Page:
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Tamiya - 1/48 Gekko type 11 Late production

1 På lager TAM61078
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Tamiya - 1/48 Gekko type 11 Late production

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? About the Nakajima Gekko Model 11 Late-Production ??It was to be another long-range harassment of the Japanese outpost of Rabaul, New Britain Island. In the early hours of May 21, 1943, the B-17 Flying Fortresses of the 43d Bombardment Group moved inland, putting themselves in range of Japanese fighters. The gunners scanned the darkness of the night sky for enemy aircraft, but it seemed clear. Then, just before the bomb run could begin, enemy fire pierced the underbelly of the bomber and struck the engines, sending the B-17 crashing into the sea. The fatal shots came from the 20mm guns of fixed-angle, oblique-firing system mounted on a Japanese "Gekko" (Moonlight) night fighter, that the US would later name, "Irving". Its development goes back to 1938, when the Japanese Navy was planning a twin-engine fighter to support its long-range bombers. The aircraft was required to be capable of higher speeds and longer range than the "Zero", and equal to it in terms of maneuverability. The Nakajima Company brought forward a prototype, the 13-Shi Twin-engine Land-Based Fighter (J1N1), which used two 1000hp "Sakae" engines, one on each of its sturdy main wings. Since it proved inferior to single-engine fighters of the time, it was adopted as a Type 2 Land-based Reconnaissance Aircraft (J1N1-R). However, the need to counter the nocturnal B-17 bombers in the Southwest Pacific led to its conversion into a night-fighter. This transformation came about by positioning the armaments to fire at an oblique angle from the line of flight, allowing the fighters to swiftly strike the bombers while maintaining a parallel course and speed with a target either above or below.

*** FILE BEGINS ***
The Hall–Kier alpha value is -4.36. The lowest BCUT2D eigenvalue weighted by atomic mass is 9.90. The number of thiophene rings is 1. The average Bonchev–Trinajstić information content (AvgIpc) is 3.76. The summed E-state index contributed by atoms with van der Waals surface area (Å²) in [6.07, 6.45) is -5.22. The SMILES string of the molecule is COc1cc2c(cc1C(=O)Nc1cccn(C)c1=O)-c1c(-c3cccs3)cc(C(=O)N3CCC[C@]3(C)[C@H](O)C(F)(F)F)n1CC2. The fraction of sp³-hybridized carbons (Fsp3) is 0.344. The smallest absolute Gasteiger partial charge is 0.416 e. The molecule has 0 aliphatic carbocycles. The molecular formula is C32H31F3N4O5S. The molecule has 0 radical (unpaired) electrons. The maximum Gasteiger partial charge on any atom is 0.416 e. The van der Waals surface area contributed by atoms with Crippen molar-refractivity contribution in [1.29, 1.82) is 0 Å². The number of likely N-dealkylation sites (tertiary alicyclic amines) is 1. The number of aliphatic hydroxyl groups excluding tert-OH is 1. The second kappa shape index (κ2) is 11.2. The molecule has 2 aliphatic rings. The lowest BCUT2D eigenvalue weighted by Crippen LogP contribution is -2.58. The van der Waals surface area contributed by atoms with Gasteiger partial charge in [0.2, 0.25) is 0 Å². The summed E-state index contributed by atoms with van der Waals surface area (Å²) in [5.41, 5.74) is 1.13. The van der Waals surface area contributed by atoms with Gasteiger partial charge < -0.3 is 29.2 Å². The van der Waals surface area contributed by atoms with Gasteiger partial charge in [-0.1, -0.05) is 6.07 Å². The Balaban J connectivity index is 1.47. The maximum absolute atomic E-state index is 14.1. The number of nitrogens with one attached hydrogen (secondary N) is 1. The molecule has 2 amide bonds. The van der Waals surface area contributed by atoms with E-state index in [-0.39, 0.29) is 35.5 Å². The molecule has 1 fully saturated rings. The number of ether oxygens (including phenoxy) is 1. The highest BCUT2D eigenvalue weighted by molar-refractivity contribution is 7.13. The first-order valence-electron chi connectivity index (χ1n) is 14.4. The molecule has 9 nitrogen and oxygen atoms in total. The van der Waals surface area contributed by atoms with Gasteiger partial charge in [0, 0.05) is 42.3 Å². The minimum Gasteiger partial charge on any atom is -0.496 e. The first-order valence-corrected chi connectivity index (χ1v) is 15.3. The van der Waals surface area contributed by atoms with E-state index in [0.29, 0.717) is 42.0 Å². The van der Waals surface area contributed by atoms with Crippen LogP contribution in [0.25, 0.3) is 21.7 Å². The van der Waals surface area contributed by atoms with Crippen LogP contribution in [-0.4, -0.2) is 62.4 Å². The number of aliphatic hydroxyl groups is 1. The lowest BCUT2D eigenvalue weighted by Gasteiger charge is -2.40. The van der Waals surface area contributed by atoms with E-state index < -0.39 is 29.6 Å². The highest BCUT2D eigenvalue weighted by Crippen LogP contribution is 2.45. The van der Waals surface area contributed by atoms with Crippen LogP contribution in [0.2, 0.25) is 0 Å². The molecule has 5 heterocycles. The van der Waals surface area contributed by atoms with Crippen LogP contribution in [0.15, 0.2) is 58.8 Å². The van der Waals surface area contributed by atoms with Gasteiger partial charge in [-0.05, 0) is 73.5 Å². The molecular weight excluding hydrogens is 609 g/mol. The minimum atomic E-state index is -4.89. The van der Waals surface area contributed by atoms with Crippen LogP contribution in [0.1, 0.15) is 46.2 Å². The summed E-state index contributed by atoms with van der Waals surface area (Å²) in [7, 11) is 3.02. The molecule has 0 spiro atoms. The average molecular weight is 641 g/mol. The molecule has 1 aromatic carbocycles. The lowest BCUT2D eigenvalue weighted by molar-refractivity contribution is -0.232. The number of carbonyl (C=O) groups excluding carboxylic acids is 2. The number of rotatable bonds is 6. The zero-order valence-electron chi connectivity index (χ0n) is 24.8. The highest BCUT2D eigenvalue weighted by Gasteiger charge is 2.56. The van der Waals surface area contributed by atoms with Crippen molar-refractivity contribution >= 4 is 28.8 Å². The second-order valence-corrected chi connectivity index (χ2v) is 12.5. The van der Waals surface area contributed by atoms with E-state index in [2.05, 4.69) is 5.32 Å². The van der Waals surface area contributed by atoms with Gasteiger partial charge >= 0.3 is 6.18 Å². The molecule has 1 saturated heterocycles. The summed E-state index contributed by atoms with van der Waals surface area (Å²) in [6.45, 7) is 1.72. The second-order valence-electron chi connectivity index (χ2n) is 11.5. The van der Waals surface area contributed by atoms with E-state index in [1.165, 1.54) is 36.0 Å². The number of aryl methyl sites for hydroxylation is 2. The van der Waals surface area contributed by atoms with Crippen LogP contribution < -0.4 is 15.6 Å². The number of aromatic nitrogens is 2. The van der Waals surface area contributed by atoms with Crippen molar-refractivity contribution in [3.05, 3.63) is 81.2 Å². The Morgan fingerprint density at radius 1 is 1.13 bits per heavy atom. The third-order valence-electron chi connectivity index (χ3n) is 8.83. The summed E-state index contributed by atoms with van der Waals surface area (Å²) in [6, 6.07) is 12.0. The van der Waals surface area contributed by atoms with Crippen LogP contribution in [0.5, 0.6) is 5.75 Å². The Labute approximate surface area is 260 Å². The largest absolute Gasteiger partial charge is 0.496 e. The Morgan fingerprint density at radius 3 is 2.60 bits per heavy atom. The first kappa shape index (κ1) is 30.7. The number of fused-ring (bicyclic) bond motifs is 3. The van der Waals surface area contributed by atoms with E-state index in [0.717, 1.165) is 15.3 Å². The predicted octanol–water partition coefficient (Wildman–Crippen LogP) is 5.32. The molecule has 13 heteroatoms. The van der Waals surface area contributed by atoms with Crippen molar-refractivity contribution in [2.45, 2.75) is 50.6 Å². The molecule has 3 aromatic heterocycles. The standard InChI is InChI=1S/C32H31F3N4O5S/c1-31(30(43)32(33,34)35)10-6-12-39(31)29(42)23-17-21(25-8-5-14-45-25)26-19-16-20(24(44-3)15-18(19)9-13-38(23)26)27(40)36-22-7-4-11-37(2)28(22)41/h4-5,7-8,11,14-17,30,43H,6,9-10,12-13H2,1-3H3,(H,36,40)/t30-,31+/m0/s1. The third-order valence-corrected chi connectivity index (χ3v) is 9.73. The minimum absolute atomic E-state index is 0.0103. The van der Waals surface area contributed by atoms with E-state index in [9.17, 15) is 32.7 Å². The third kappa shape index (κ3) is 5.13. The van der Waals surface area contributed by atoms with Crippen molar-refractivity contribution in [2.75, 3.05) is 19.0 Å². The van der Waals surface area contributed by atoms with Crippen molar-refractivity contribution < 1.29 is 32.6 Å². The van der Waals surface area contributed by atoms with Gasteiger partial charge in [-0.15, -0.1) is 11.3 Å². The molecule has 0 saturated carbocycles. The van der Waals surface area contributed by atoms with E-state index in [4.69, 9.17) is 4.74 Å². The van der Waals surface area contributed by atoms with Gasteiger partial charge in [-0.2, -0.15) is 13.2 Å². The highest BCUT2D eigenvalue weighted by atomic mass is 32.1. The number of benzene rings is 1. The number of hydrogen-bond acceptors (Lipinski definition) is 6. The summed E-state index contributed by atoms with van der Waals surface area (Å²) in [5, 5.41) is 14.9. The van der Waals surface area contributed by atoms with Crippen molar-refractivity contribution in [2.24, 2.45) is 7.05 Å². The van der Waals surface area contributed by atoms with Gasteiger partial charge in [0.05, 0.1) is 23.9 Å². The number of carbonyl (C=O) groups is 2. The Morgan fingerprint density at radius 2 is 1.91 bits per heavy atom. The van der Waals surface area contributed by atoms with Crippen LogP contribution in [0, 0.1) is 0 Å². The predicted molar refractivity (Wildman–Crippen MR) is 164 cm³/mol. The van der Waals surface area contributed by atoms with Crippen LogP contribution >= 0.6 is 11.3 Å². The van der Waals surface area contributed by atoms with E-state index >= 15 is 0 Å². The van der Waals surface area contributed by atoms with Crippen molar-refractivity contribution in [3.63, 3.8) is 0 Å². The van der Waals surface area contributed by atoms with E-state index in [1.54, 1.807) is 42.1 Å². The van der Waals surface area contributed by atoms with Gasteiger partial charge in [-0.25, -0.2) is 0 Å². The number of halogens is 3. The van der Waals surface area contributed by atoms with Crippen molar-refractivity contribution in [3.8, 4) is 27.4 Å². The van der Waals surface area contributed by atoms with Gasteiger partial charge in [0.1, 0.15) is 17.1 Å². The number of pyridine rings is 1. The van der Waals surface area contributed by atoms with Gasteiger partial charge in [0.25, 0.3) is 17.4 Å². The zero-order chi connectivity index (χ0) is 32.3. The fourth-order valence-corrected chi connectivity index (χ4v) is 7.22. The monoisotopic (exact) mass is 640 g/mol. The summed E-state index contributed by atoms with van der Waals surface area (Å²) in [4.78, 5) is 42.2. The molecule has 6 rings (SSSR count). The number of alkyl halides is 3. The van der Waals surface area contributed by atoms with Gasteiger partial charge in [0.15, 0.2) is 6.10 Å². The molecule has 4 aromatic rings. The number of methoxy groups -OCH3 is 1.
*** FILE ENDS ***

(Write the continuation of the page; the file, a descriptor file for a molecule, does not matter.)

? About the Model ???Graceful form of the late-production Gekko has been accurately reproduced. ?Upward-firing 20mm cannons and their magazines feature a high level of detail. Inspection hatch may be assembled in either open or closed position. ?Two crew figures and two marking options included.

? About Upward-Firing Cannons ?? The Gekko was fitted with four Type 99 Model 2 20mm cannons, two which fired upward at a 30 degrees and two which fired downward at the same angle. With 100 rounds per gun, this gave the Gekko plenty of firepower with which to attack incoming bombers. Some aircraft were fitted with three upward-firing guns and others had the downward firing guns removed. ?Kit depicts aircraft with downward-firing guns removed.

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